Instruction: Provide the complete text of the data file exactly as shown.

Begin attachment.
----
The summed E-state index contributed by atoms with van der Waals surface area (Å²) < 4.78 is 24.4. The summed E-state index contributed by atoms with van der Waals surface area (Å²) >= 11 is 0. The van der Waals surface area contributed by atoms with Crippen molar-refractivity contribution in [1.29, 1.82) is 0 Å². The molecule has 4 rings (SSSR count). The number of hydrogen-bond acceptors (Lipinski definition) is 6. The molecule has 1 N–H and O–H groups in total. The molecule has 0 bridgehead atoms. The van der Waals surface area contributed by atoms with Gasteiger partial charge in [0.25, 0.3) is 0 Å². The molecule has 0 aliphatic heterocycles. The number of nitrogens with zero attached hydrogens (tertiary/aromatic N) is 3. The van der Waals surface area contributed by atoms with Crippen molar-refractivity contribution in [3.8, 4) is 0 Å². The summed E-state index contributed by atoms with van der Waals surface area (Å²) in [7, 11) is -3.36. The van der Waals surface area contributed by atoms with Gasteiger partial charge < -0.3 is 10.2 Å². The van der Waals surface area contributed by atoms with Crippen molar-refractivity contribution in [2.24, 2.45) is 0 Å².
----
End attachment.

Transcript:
The summed E-state index contributed by atoms with van der Waals surface area (Å²) < 4.78 is 24.4. The summed E-state index contributed by atoms with van der Waals surface area (Å²) >= 11 is 0. The van der Waals surface area contributed by atoms with Crippen molar-refractivity contribution in [1.29, 1.82) is 0 Å². The molecule has 4 rings (SSSR count). The number of hydrogen-bond acceptors (Lipinski definition) is 6. The molecule has 1 N–H and O–H groups in total. The molecule has 0 bridgehead atoms. The van der Waals surface area contributed by atoms with Gasteiger partial charge in [0.25, 0.3) is 0 Å². The molecule has 0 aliphatic heterocycles. The number of nitrogens with zero attached hydrogens (tertiary/aromatic N) is 3. The van der Waals surface area contributed by atoms with Crippen molar-refractivity contribution in [3.8, 4) is 0 Å². The summed E-state index contributed by atoms with van der Waals surface area (Å²) in [7, 11) is -3.36. The van der Waals surface area contributed by atoms with Gasteiger partial charge < -0.3 is 10.2 Å². The van der Waals surface area contributed by atoms with Crippen molar-refractivity contribution in [2.24, 2.45) is 0 Å².